Why Language is Important to me as an Autistic

“Why Language is Important to me as an Autistic” has come up many times for me to writing a blog and a book. This leads me to what I really wanted: to help change the thoughts and perceptions around the disability community. This is done by focusing on how language is used to describe individuals and the community. Changing one’s language is not enough to make genuine change for racism, homophobia, ableism, etc. Language is a good place to start though in one’s journey in understanding in the meaning behind the words.
When lending perspective, and educating others about language, we can start change how marginalized groups are treated and viewed. This will lead to true change. Individuals who want to make this transformation can do so because shifts start at an individual level. There are many disabled advocates who have produced books, blogs, vlogs, and podcasts that talk about this issue.

Why Language is Important to me as an Autistic

Why Language is Important to me as an Autistic

Language is so important; it is more than just syllables. Words, they have power and influence and when strung together, language makes people think. One may ask, how are they are just words? Let’s break this down a bit. My area that I have done a thorough analysis on and have lived experience is disability. Words and language have been used to dehumanize marginalized groups and the disability community did not escape this. Ableism is an over-arching concept around disability and discrimination. The continued usage of horrific words and euphemisms haunts every group of the disability community differently because, as we know, no marginalized group is a monolith. I would even argue within a subsection can be unique as well.

Language and the power of it

Back to Language and the power of it, words and phrases have been used to dehumanize disabled individuals as less than the neurotypical individual With this dehumanization firmly implanted in society, horrific acts have been allowed to happen to the disability community. For instance, take the medical labels ‘idiot’, ‘moron’ and ‘imbecilic’–these are medical relics of the past. These are no longer medical diagnosis used after the American Eugenics movement popularized them. This made the case easier for Nazis in the Holocaust to remove individuals with such labels. For instance, the experiments in the T4 program (Tiergartenstrasse 4) and under the Nazi regime this included infants to seniors. The sad thing is you still hear ‘idiot’ and ‘moron’ almost daily to describe others or even using these words to describe ourselves without knowing its horrific beginnings and corrupted use.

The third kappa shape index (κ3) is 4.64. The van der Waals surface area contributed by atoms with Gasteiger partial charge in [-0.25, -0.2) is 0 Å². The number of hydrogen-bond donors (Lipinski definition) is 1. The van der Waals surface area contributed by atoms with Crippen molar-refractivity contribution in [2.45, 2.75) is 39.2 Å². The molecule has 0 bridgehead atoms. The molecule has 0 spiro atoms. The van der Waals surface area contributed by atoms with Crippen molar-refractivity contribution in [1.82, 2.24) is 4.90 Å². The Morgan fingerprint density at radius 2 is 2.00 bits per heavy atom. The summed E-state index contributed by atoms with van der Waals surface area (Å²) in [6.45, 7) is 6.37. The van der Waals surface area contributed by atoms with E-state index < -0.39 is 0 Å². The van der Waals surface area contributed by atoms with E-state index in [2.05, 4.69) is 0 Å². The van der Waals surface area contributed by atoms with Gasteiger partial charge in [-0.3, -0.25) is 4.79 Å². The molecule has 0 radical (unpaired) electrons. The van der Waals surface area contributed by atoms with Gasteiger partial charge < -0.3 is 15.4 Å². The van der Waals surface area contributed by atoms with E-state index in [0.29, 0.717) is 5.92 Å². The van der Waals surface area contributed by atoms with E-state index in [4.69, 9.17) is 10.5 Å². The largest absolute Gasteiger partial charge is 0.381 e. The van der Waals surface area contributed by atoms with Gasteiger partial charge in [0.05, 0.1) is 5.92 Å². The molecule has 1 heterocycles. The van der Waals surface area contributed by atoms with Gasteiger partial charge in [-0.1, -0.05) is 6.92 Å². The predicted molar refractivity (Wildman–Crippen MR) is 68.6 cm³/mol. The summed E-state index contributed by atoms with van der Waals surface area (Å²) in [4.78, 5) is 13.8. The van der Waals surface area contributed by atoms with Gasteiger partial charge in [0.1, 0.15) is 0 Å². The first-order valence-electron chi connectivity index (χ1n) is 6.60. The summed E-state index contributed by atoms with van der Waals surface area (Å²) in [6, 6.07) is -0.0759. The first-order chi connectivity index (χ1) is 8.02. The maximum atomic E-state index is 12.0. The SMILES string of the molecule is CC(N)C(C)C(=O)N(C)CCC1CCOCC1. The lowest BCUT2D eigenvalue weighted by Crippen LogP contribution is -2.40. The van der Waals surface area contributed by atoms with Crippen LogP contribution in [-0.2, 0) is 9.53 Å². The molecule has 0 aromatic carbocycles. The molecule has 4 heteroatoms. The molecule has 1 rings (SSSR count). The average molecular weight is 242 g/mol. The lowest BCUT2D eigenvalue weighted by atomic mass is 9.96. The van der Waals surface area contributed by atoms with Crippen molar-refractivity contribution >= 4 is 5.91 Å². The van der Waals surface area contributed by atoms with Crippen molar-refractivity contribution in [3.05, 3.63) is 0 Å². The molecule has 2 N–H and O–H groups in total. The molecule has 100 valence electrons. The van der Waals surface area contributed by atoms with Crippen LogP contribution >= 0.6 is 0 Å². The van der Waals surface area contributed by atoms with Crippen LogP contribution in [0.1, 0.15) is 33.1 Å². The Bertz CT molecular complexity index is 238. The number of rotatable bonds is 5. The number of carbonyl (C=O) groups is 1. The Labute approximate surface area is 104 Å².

The Reality of Disability Language

Please do not pretend or think this is a thing of the past. Dehumanizing language and the horrific treatment of the Disabled and Mentally ill is still a thing of today. There is even a split within the Disability Community of whether people should identify using person first or the other option of identity first. Personally, I use identity first as I am Autistic you cannot separate it from me, it’s not beside me and follows me like a little dog. In my writing, I use both identity and person first when speaking about the community.
When I started my education back in 2002, this concept was laid out with authority, thus being drilled into my head to use the person first concept. However, times have changed. A good rule when talking with a person who has a disability is to first always start by using their name and then ask their preference on if they prefer identity first or person first because it is not unanimous. Even within the Autistic community, with the majority of Autistic individuals using identity first, some will still use the person first concept.

To Note

The Disability Community may be one of the few communities that family members/ parents and professionals get a say on how we label ourselves and even speak on our behalf. I have not quite figured out this reason. I used to do this as I followed the norm of the community with my younger sister who has an Intellectual delay, then I realized that this was wrong. Now I say that I am amplifying her voice for what she wants and needs when others do not understand what she is asking for.

Ableist language is so prevalent, one only needs to look at a television or social media and find that disabled individuals are objects of pity or charity. Even on the evening news, anchors will use the word “crazy” which really has taken on a life of its own. Or that shows and the news portray individuals with disabilities having to overcome a tragic and disabling condition. Or, conversely, presented as superheroes for doing typical daily living activities. My yuck is when the prom king asks (insert disabled person here) to the prom there is a name for this action the late Stella Young gave a TED Talk (Link below) where she called this “inspiration porn”.

The Euphemisms

Let’s talk about some euphemisms like: “differently abled”, “special abilities”, “handi-cappable”, “special needs”, and “differently abled”. These words just need to be forgotten. Based on my research, it is my understanding that the Disability Community did not make these words. These euphemisms are not for the community. Or saying something like “the only disability is a poor attitude”. This statement may sound great, but it really it devalues and belittles the disabled person’s experience. A “good attitude” will not change the fact that a wheelchair user cannot get in one’s building/ restaurant because of the lack of a ramp and accessibility aka stairs everywhere. Seniors who use walkers probably will have issues at well.